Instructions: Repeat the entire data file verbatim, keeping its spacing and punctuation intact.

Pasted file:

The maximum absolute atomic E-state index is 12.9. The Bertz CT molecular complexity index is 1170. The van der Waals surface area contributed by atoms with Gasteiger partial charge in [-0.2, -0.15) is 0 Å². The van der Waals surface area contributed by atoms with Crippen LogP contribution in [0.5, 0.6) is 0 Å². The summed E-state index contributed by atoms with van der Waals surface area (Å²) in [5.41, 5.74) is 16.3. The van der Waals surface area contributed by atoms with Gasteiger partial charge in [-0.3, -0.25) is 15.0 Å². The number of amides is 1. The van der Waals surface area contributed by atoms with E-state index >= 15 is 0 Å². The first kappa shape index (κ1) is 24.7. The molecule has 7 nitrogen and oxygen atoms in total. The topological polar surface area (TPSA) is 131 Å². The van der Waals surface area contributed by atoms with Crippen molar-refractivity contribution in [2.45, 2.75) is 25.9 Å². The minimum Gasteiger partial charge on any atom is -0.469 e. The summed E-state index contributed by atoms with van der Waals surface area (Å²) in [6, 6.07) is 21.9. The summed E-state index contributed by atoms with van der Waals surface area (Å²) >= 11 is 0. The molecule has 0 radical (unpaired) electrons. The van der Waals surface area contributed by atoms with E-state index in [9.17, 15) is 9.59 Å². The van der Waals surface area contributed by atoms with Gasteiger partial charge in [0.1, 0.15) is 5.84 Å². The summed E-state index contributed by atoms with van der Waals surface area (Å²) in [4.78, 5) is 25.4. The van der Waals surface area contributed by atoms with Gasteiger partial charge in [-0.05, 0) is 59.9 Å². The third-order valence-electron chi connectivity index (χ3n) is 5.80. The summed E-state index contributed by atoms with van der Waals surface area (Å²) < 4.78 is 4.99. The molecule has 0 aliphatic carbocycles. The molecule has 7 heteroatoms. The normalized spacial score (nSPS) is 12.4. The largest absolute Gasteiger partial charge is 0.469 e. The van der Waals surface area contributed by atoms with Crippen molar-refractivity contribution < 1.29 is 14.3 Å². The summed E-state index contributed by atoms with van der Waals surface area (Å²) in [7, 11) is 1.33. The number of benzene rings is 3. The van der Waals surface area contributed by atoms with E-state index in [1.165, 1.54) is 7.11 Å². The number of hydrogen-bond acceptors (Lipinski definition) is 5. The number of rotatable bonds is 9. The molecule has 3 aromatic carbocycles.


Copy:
The maximum absolute atomic E-state index is 12.9. The Bertz CT molecular complexity index is 1170. The van der Waals surface area contributed by atoms with Gasteiger partial charge in [-0.2, -0.15) is 0 Å². The van der Waals surface area contributed by atoms with Crippen LogP contribution in [0.5, 0.6) is 0 Å². The summed E-state index contributed by atoms with van der Waals surface area (Å²) in [5.41, 5.74) is 16.3. The van der Waals surface area contributed by atoms with Gasteiger partial charge in [-0.3, -0.25) is 15.0 Å². The number of amides is 1. The van der Waals surface area contributed by atoms with E-state index >= 15 is 0 Å². The first kappa shape index (κ1) is 24.7. The molecule has 7 nitrogen and oxygen atoms in total. The topological polar surface area (TPSA) is 131 Å². The van der Waals surface area contributed by atoms with Crippen molar-refractivity contribution in [2.45, 2.75) is 25.9 Å². The minimum Gasteiger partial charge on any atom is -0.469 e. The summed E-state index contributed by atoms with van der Waals surface area (Å²) in [6, 6.07) is 21.9. The summed E-state index contributed by atoms with van der Waals surface area (Å²) >= 11 is 0. The molecule has 0 radical (unpaired) electrons. The van der Waals surface area contributed by atoms with E-state index in [9.17, 15) is 9.59 Å². The van der Waals surface area contributed by atoms with Gasteiger partial charge in [0.1, 0.15) is 5.84 Å². The summed E-state index contributed by atoms with van der Waals surface area (Å²) in [4.78, 5) is 25.4. The van der Waals surface area contributed by atoms with Gasteiger partial charge in [-0.05, 0) is 59.9 Å². The third-order valence-electron chi connectivity index (χ3n) is 5.80. The summed E-state index contributed by atoms with van der Waals surface area (Å²) < 4.78 is 4.99. The molecule has 0 aliphatic carbocycles. The molecule has 7 heteroatoms. The normalized spacial score (nSPS) is 12.4. The largest absolute Gasteiger partial charge is 0.469 e. The van der Waals surface area contributed by atoms with Crippen molar-refractivity contribution < 1.29 is 14.3 Å². The summed E-state index contributed by atoms with van der Waals surface area (Å²) in [7, 11) is 1.33. The number of benzene rings is 3. The van der Waals surface area contributed by atoms with E-state index in [1.165, 1.54) is 7.11 Å². The number of hydrogen-bond acceptors (Lipinski definition) is 5. The number of rotatable bonds is 9. The molecule has 3 aromatic carbocycles.